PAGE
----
April 28, 2017, by Jim Wilson
Data management in the NMRC
The Nanoscale and Microscale Research Centre
The Nanoscale and Microscale Research Centre (nmRC) is a cross-disciplinary facility at the University of Nottingham, supporting world-leading materials characterisation and nanoscience.
The NMRC is housed at University Park in the Cripps South Building (Behind the school of Chemistry). It houses a range of instruments and expertise spanning: Scanning Electron Microscopy, Transmission Electron Microscopy, Electron Micro Probe Analysis, X-Ray Photoelectron spectroscopy, Raman spectroscopy and Electron beam lithography.
This diverse collection of scientific instrumentation generates a great deal of raw and processed data in a range of standard and proprietary file types. The users of this instrumentation in the centre are also very varied. Some research is externally funded, acquiring images or information on a commercial basis. Some instruments are operated by technical staff/experts, some are open to use by individual researchers.
Rich and Diverse Data Environment
The complex situation, makes it incredibly challenging to manage the data being generated by the centre. Some data is taken away from the centre by individual users, some is retained for a long period of time for future research and some is deliberately deleted once a commercial organisation has ‘taken their copy away’. All of the data needs to be held in a secure and robust fashion, and there needs to be some method of distributing the data around the university to individual users.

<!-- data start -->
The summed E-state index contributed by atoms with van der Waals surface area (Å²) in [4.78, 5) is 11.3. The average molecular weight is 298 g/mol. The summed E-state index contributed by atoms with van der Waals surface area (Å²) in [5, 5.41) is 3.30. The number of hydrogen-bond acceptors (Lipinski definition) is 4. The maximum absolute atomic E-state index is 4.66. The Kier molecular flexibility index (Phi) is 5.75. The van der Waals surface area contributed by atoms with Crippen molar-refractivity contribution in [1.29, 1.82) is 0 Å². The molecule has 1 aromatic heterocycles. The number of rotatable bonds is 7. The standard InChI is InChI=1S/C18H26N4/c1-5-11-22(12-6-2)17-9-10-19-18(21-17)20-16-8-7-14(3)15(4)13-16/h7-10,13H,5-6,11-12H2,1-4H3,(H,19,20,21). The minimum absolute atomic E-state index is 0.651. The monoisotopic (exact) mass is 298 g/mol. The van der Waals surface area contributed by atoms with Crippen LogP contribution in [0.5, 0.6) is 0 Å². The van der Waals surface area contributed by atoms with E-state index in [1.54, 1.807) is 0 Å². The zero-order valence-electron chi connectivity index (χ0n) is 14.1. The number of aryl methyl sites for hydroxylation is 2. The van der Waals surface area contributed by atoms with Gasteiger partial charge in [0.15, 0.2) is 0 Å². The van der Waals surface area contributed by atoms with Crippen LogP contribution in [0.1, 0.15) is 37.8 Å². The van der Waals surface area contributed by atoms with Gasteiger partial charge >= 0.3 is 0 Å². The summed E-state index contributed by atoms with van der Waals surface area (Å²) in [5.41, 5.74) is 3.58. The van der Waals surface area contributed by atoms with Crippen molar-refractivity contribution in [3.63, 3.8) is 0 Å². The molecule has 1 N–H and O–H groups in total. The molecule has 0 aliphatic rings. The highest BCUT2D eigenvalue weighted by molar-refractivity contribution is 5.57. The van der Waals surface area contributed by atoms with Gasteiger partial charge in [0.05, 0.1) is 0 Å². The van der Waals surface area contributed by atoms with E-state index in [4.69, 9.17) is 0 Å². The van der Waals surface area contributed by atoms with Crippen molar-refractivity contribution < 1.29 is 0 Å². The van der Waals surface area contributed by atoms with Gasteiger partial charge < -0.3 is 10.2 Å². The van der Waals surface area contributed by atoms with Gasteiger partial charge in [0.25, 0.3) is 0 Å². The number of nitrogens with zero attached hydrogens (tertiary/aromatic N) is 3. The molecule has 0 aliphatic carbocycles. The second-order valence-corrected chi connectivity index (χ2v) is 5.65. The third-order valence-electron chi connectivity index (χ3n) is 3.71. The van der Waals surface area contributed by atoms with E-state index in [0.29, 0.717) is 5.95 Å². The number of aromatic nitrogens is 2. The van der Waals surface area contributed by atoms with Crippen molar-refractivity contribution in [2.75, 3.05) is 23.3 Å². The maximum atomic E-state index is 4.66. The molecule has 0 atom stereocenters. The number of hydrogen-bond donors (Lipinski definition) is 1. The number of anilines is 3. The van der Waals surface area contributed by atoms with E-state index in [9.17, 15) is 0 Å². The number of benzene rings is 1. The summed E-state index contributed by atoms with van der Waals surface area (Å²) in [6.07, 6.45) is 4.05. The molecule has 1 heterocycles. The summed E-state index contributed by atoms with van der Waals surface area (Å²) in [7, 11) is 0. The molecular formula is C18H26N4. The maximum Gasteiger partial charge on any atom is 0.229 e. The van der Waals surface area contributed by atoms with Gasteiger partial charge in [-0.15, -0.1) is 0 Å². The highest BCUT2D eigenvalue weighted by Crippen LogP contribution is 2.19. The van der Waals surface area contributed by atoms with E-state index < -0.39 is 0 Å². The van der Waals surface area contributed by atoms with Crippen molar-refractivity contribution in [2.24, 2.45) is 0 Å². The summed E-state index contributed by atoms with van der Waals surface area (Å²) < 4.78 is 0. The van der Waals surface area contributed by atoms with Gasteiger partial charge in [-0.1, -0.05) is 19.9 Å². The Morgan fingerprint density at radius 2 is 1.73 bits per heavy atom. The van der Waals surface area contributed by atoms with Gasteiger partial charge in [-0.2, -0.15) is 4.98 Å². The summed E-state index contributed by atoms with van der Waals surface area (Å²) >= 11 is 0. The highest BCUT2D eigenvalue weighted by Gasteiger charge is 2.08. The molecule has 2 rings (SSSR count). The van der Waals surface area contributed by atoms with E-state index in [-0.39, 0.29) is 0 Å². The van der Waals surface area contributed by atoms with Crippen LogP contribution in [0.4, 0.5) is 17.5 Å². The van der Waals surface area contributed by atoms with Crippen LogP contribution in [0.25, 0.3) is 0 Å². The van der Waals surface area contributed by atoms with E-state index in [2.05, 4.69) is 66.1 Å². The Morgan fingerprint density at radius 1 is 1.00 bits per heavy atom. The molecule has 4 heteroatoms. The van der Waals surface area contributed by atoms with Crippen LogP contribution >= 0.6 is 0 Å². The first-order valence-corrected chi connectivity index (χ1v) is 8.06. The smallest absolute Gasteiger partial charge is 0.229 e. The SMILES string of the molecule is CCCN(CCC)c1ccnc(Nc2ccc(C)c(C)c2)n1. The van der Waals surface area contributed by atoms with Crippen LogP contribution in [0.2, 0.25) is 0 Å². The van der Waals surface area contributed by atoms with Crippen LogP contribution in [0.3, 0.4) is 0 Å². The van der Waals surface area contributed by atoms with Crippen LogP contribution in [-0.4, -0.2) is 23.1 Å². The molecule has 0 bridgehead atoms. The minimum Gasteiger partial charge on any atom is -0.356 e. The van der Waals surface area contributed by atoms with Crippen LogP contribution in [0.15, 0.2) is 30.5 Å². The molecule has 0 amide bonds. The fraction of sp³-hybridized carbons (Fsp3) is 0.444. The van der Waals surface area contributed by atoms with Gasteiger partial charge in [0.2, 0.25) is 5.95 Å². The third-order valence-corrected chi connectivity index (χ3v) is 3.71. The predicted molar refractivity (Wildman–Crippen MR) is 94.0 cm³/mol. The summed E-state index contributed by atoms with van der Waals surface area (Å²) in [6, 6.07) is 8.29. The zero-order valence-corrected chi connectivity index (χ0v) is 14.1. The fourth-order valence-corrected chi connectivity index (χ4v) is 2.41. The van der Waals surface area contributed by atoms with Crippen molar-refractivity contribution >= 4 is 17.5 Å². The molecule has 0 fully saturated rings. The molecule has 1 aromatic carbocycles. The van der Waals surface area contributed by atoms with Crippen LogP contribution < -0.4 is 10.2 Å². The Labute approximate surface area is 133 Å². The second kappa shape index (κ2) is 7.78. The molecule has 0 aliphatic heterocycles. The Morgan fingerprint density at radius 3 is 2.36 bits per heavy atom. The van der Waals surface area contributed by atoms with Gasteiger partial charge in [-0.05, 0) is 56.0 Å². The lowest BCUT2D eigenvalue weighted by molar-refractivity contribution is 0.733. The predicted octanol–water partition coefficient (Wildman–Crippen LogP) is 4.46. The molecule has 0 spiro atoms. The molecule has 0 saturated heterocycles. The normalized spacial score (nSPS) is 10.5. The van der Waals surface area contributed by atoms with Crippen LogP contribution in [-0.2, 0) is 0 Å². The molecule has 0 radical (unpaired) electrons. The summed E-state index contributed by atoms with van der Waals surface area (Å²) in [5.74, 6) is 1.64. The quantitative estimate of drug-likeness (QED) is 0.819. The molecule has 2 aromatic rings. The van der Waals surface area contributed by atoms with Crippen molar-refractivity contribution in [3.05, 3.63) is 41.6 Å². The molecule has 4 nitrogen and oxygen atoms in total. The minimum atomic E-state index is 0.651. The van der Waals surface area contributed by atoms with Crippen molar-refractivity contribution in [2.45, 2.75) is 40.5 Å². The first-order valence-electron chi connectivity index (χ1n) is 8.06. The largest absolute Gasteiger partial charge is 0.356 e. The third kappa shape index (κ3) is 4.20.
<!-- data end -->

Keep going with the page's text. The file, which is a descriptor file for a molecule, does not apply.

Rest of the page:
This diverse and complex situation makes it a good test of any new storage and data management services that the University introduces in the future. If there is a potential show stopper in a particular product then the NMRC is in a good place to find it!
Our initial approach has been to select a single instrument from the centre, one that happens to be relatively modern and also generates fairly large data sets. A secure private network connection has been set up to an area of the existing research drive. This represents the situation that many instruments and departments around the University find themselves in. By studying the limitations of this common solution it will be possible to design a better solution for the NMRC and feedback information into the University’s strategic decision making.
This case study will neatly feed into a future piece of work that needs to look at how we as a University manage and support our instrumental and spectroscopic ‘estate’. How do we manage the life cycle of instruments and equipment which are reliant on specialist PC hardware, how do we preserve access to valuable research data after specific pieces of kit have been retired.
As always, if you are interested in seeing if we can help with your complex data situation, please get in touch with the Digital Research team.